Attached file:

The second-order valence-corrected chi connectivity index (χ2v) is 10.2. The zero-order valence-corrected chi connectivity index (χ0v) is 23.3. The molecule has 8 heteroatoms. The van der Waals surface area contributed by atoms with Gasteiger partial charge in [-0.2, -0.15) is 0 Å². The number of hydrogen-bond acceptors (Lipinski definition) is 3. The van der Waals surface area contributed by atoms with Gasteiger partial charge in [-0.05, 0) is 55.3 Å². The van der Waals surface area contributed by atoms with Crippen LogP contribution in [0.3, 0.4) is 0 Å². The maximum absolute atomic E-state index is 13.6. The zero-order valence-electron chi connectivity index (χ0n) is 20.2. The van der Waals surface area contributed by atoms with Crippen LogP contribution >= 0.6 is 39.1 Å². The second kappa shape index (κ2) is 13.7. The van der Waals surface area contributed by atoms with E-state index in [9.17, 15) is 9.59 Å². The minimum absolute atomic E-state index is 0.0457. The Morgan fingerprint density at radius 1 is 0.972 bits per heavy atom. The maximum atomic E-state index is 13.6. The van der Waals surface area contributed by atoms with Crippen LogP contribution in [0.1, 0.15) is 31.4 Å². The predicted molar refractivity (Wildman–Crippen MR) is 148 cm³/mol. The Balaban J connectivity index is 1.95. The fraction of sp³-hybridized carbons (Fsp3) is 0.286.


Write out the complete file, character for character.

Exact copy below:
The second-order valence-corrected chi connectivity index (χ2v) is 10.2. The zero-order valence-corrected chi connectivity index (χ0v) is 23.3. The molecule has 8 heteroatoms. The van der Waals surface area contributed by atoms with Gasteiger partial charge in [-0.2, -0.15) is 0 Å². The number of hydrogen-bond acceptors (Lipinski definition) is 3. The van der Waals surface area contributed by atoms with Gasteiger partial charge in [-0.05, 0) is 55.3 Å². The van der Waals surface area contributed by atoms with Crippen LogP contribution in [0.3, 0.4) is 0 Å². The maximum absolute atomic E-state index is 13.6. The zero-order valence-electron chi connectivity index (χ0n) is 20.2. The van der Waals surface area contributed by atoms with Crippen LogP contribution >= 0.6 is 39.1 Å². The second kappa shape index (κ2) is 13.7. The van der Waals surface area contributed by atoms with E-state index in [9.17, 15) is 9.59 Å². The minimum absolute atomic E-state index is 0.0457. The Morgan fingerprint density at radius 1 is 0.972 bits per heavy atom. The maximum atomic E-state index is 13.6. The van der Waals surface area contributed by atoms with Crippen LogP contribution in [0.1, 0.15) is 31.4 Å². The predicted molar refractivity (Wildman–Crippen MR) is 148 cm³/mol. The Balaban J connectivity index is 1.95. The fraction of sp³-hybridized carbons (Fsp3) is 0.286.